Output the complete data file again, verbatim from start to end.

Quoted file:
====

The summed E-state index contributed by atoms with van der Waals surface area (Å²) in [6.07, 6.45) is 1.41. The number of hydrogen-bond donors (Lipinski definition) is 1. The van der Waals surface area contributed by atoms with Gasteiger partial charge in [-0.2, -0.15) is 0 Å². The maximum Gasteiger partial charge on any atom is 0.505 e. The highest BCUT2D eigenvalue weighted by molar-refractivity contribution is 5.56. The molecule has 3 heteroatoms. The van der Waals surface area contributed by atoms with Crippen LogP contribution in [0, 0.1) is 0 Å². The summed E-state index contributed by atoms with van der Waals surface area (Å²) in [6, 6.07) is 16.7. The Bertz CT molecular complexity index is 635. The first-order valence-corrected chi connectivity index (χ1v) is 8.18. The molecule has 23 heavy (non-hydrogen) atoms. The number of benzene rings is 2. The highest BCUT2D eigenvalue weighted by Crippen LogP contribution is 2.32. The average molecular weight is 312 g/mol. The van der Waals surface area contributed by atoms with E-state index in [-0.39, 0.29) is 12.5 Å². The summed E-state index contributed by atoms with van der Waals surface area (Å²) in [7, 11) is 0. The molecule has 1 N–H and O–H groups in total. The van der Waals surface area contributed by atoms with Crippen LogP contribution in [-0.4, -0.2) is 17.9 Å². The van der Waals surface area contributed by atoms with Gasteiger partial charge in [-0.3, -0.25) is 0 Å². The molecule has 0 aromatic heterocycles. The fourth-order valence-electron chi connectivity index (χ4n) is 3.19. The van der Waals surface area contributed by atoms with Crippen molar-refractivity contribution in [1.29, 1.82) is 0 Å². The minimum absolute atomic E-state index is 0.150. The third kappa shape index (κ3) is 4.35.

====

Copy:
The summed E-state index contributed by atoms with van der Waals surface area (Å²) in [6.07, 6.45) is 1.41. The number of hydrogen-bond donors (Lipinski definition) is 1. The van der Waals surface area contributed by atoms with Gasteiger partial charge in [-0.2, -0.15) is 0 Å². The maximum Gasteiger partial charge on any atom is 0.505 e. The highest BCUT2D eigenvalue weighted by molar-refractivity contribution is 5.56. The molecule has 3 heteroatoms. The van der Waals surface area contributed by atoms with Crippen LogP contribution in [0, 0.1) is 0 Å². The summed E-state index contributed by atoms with van der Waals surface area (Å²) in [6, 6.07) is 16.7. The Bertz CT molecular complexity index is 635. The first-order valence-corrected chi connectivity index (χ1v) is 8.18. The molecule has 23 heavy (non-hydrogen) atoms. The number of benzene rings is 2. The highest BCUT2D eigenvalue weighted by Crippen LogP contribution is 2.32. The average molecular weight is 312 g/mol. The van der Waals surface area contributed by atoms with E-state index in [-0.39, 0.29) is 12.5 Å². The summed E-state index contributed by atoms with van der Waals surface area (Å²) in [7, 11) is 0. The molecule has 1 N–H and O–H groups in total. The van der Waals surface area contributed by atoms with Crippen LogP contribution in [-0.4, -0.2) is 17.9 Å². The van der Waals surface area contributed by atoms with Gasteiger partial charge in [-0.3, -0.25) is 0 Å². The molecule has 0 aromatic heterocycles. The fourth-order valence-electron chi connectivity index (χ4n) is 3.19. The van der Waals surface area contributed by atoms with Crippen molar-refractivity contribution in [1.29, 1.82) is 0 Å². The minimum absolute atomic E-state index is 0.150. The third kappa shape index (κ3) is 4.35.